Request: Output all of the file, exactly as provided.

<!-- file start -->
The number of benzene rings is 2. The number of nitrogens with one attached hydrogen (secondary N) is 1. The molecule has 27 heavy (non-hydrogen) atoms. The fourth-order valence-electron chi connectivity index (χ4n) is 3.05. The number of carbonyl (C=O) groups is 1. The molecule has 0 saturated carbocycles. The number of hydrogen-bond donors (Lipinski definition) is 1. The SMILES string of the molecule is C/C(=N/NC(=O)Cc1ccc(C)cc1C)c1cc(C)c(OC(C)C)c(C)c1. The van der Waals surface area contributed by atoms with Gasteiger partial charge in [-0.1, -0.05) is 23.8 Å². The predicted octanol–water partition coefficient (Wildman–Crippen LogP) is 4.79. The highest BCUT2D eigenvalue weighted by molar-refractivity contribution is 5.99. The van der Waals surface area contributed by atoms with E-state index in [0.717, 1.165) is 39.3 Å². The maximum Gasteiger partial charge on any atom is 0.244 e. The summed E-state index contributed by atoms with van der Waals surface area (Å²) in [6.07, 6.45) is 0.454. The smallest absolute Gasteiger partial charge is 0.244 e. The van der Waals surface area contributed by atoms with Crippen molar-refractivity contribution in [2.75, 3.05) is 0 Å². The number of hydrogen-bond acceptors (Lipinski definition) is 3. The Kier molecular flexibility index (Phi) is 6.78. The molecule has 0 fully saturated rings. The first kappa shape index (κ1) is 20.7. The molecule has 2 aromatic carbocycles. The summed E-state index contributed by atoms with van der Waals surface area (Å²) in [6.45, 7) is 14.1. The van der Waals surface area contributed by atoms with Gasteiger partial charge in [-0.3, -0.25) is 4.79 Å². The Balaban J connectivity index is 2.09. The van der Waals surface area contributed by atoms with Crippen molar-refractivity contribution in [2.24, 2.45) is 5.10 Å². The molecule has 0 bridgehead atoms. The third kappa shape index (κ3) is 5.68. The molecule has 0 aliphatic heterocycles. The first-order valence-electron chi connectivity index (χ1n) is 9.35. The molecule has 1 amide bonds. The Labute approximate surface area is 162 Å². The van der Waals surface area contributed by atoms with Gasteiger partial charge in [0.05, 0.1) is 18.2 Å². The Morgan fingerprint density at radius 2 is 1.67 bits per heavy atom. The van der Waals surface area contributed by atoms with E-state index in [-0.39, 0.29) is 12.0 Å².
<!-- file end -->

The number of benzene rings is 2. The number of nitrogens with one attached hydrogen (secondary N) is 1. The molecule has 27 heavy (non-hydrogen) atoms. The fourth-order valence-electron chi connectivity index (χ4n) is 3.05. The number of carbonyl (C=O) groups is 1. The molecule has 0 saturated carbocycles. The number of hydrogen-bond donors (Lipinski definition) is 1. The SMILES string of the molecule is C/C(=N/NC(=O)Cc1ccc(C)cc1C)c1cc(C)c(OC(C)C)c(C)c1. The van der Waals surface area contributed by atoms with Gasteiger partial charge in [-0.1, -0.05) is 23.8 Å². The predicted octanol–water partition coefficient (Wildman–Crippen LogP) is 4.79. The highest BCUT2D eigenvalue weighted by molar-refractivity contribution is 5.99. The van der Waals surface area contributed by atoms with E-state index in [0.717, 1.165) is 39.3 Å². The maximum Gasteiger partial charge on any atom is 0.244 e. The summed E-state index contributed by atoms with van der Waals surface area (Å²) in [6.07, 6.45) is 0.454. The smallest absolute Gasteiger partial charge is 0.244 e. The van der Waals surface area contributed by atoms with Crippen molar-refractivity contribution in [2.75, 3.05) is 0 Å². The number of hydrogen-bond acceptors (Lipinski definition) is 3. The Kier molecular flexibility index (Phi) is 6.78. The molecule has 0 fully saturated rings. The first kappa shape index (κ1) is 20.7. The molecule has 2 aromatic carbocycles. The summed E-state index contributed by atoms with van der Waals surface area (Å²) in [6.45, 7) is 14.1. The van der Waals surface area contributed by atoms with Gasteiger partial charge in [-0.3, -0.25) is 4.79 Å². The Balaban J connectivity index is 2.09. The van der Waals surface area contributed by atoms with Crippen molar-refractivity contribution in [2.24, 2.45) is 5.10 Å². The molecule has 0 bridgehead atoms. The third kappa shape index (κ3) is 5.68. The molecule has 0 aliphatic heterocycles. The first-order valence-electron chi connectivity index (χ1n) is 9.35. The molecule has 1 amide bonds. The Labute approximate surface area is 162 Å². The van der Waals surface area contributed by atoms with Gasteiger partial charge in [0.05, 0.1) is 18.2 Å². The Morgan fingerprint density at radius 2 is 1.67 bits per heavy atom. The van der Waals surface area contributed by atoms with E-state index in [-0.39, 0.29) is 12.0 Å².